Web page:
20 July 1969-2019: Without these women, man would not have walked on the moon
For a long time there was a real removal of the work done by the women of NASA: The message was that they could not be pioneers but they could work for others to be pioneers.
"The women were there only that then they disappeared: it was a matter of removal but also of real prohibitions. A first thing we can emphasize is that in the great enterprise of the Moon landing are embodied all the values of the male hero and, even where it was obvious, the female presence, was removed. For a long time there was a real removal of the work done by the women of NASA, the women were granted backstage, remaining hidden, and they were precluded from participating in space travel. The message was that they could not be pioneers but they could work for others to be pioneers. (Valeria Palumbo, L'epopea delle lunatiche, Hoepli Publisher 2018,)
In 2016 the film Hidden figures was released (translated into Italian with The Right to Count), which tells the story of African-American mathematics and physics Katherine Johnson and her colleagues Dorothy Johnson Vaughan and Mary Jackson, who worked for NASA at the Langley Research Center in Hampton, tracing the trajectories for the Mercury program, the Apollo 11 mission and then also Apollo 13. Women, black, researchers, we can imagine the battles they had to face in those years. On 4 April 1968, just over a year earlier, Martin Luther King was assassinated in Memphis.
Then, slowly, and especially approaching the 50th anniversary of Apollo 11, the names and activities of the women involved in Apollo 11 came to light.
Valeria Palumbo describes the situation of the women who worked on Apollo 11. "It has to be said that in the post-war period the American mentality was anything but feminist and based its principles on a recently won male society from the Second World War. And so it was until the feminist protests of '68-'69. So it's no wonder that women weren't recognized as particularly important roles. But the situation here becomes even more paradoxical because in reality there were women, there were many and played key roles in space programs that led up to the landing stage. The women involved in the program were there, but they had no omne: they were called the "Harvard calculators" or the "NASA computers".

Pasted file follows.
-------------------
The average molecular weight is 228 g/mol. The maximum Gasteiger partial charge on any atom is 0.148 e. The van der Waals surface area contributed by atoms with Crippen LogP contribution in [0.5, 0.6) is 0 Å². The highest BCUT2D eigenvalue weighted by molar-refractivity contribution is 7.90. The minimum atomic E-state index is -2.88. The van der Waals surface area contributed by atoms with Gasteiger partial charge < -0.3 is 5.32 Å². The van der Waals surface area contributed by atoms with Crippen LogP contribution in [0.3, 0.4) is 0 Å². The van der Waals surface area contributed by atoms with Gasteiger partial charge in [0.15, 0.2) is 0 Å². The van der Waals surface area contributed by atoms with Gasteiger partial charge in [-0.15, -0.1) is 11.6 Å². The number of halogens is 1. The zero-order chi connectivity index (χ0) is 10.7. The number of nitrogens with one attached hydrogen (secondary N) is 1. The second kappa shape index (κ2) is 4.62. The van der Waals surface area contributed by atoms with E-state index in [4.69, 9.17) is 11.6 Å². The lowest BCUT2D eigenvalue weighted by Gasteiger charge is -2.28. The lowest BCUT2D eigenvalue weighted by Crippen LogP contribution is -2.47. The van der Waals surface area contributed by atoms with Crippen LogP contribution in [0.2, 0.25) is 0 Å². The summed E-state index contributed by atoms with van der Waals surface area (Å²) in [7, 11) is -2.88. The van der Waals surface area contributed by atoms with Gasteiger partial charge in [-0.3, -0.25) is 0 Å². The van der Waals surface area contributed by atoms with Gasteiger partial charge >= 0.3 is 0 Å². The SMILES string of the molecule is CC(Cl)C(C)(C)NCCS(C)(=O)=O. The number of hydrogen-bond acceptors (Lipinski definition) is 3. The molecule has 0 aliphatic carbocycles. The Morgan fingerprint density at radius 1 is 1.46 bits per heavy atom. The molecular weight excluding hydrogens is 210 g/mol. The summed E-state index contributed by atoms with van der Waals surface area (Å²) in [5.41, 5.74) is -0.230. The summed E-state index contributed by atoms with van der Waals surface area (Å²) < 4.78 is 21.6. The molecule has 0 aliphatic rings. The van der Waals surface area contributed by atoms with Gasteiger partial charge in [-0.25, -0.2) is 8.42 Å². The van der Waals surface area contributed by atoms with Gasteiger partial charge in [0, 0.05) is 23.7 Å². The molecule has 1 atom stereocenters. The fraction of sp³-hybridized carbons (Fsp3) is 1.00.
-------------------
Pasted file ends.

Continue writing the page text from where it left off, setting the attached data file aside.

Frances "Poppy" Northcutt: The first female engineer to work at NASA for a space program, she was NASA's "calculator" in charge of the accounts first of the Gemini program, the predecessor of the Apollo, and then of the Apollo. She was part of a staff that would intervene in case of emergency and is remembered as the woman who helped the crew of Apollo 11 to return to earth safely, so much so that in his honor a lunar crater was called "Poppy".
Margareth Hamilton, the director of the Software Engineering Division of the MIT Instrumentation Laboratory, which developed the on-board software for the Apollo program.
Susan Finley who worked on the communication system that allowed Neil Armstrong to transmit information to Earth and many others.
For more information.
Sara Sesti has a Facebook column dedicated to women scientists and researchers: https://www.facebook.com/sara.sesti13 (in Italian)